Routledge – 2004 – 176 pages
With no recent publications discussing Prometheus at length, this book provides a much-needed introduction to the Promethean myth of this rebellious god who defied Zeus to steal fire for mankind.
Seeking to locate the nature of this compelling tale’s continuing relevance throughout history, Carol Dougherty traces a history of the myth of Prometheus from its origins in ancient Greece, to its resurgence in the works of the Romantic era and beyond.
Offering a comparative approach that includes visual material and film, the book reveals a Prometheus who was a rebel against Zeus’ tyranny to Aeschylus, a defender of political and artistic integrity to Percy Bysshe Shelley, and a symbol of technological innovation during the industrial revolution; his resilience and adaptability illuminating his power and importance in Western culture.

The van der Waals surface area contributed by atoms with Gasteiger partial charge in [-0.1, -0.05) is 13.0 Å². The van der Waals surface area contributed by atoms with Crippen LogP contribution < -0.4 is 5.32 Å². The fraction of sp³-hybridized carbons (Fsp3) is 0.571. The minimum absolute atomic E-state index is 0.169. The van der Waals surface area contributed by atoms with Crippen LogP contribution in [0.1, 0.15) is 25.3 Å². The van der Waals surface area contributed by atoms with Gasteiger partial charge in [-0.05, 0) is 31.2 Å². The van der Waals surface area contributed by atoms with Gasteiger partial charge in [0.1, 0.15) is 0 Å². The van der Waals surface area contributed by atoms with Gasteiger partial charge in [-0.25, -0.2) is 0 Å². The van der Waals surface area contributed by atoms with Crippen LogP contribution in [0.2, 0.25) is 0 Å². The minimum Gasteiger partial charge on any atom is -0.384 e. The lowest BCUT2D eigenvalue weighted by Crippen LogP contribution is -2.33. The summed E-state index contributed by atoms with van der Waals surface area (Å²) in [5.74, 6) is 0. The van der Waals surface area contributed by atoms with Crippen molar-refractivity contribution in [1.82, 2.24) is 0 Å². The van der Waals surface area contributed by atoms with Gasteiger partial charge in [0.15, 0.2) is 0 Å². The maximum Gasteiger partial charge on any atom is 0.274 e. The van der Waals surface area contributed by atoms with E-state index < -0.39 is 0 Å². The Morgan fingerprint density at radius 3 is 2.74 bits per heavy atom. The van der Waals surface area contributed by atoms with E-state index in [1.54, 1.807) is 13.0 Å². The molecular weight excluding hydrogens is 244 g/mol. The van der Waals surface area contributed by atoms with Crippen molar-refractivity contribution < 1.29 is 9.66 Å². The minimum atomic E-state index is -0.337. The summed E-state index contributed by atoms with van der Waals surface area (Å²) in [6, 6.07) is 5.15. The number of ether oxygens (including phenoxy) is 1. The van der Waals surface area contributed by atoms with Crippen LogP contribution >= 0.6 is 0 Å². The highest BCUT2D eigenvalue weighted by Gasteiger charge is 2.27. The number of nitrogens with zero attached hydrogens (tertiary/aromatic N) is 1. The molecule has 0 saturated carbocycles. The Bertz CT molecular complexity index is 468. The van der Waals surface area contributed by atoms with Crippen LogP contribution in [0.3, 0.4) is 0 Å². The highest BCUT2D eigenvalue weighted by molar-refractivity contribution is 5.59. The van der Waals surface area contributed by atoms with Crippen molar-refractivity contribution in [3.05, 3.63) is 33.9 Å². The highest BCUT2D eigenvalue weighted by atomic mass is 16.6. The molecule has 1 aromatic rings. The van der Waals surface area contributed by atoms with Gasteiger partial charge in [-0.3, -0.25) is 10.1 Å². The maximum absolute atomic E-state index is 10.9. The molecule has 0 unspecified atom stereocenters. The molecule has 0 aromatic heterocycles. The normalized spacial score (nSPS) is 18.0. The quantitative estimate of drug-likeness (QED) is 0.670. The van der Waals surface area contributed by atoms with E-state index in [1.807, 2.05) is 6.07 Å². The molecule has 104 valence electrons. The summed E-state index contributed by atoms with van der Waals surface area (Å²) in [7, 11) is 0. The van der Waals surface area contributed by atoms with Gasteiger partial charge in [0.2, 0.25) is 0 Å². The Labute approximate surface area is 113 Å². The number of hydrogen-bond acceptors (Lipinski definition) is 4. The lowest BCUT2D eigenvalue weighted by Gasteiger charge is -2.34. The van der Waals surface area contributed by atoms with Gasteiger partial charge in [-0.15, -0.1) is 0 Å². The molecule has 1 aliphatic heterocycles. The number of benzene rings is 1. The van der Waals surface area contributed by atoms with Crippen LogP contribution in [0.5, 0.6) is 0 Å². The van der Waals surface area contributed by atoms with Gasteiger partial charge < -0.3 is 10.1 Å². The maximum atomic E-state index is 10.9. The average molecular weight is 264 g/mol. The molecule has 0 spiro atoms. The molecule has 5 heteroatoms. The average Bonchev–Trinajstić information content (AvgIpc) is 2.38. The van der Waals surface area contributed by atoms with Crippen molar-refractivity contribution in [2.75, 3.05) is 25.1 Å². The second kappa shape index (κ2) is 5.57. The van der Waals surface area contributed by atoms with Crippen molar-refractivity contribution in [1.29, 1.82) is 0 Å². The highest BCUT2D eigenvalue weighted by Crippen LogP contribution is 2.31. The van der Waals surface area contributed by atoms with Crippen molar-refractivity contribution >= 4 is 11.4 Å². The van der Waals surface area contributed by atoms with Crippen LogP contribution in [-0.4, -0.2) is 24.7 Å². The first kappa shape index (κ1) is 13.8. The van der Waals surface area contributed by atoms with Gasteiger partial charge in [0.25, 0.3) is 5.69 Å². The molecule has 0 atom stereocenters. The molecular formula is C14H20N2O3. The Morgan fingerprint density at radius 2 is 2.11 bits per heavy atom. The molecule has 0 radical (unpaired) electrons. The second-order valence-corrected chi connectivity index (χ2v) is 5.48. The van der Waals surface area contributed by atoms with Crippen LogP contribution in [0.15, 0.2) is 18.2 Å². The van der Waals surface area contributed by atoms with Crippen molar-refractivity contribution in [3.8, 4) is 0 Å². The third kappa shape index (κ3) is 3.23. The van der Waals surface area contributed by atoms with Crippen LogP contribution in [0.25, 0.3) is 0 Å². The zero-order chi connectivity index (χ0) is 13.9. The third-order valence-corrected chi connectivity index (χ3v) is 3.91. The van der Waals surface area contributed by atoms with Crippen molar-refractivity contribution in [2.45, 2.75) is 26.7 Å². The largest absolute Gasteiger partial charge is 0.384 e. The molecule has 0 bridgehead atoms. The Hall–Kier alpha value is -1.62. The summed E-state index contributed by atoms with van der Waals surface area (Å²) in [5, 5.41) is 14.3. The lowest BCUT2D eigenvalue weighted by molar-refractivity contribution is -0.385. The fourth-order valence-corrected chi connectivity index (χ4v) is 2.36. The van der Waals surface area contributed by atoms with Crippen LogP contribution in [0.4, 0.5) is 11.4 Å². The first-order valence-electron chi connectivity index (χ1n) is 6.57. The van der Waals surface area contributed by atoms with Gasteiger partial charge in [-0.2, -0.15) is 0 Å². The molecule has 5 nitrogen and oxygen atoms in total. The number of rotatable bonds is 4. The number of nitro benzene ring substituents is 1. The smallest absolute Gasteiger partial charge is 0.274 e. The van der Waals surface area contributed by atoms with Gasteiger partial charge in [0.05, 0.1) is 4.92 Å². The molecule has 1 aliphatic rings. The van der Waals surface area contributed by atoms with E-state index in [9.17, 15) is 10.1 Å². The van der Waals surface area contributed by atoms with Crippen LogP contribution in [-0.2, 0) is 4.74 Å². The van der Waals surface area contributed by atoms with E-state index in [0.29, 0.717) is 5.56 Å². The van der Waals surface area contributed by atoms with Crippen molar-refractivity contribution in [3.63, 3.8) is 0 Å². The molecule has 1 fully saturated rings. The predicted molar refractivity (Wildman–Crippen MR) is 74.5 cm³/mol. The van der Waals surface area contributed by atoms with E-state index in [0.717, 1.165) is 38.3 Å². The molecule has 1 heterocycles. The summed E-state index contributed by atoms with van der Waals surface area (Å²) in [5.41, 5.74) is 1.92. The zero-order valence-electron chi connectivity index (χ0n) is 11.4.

Prometheus is an essential introduction to the Promethean myth for all readers of classics, the arts and literature alike.
'[Prometheus] is perhaps the hardest figure … to get a purchase on, but Carol Dougherty admirably describes his infinite variety.' - The Anglo-Hellenic Review
Introduction: Why Prometheus? 1. Prometheus the Trickster, or the Archaic Prometheus 2. The Cult of Prometheus at Athens, or Prometheus and Fire 3. Prometheus, Political Rebel and Cultural Hero, or The Classical Prometheus 4. The Romantic Prometheus 5. The Modern Prometheus. Works Cited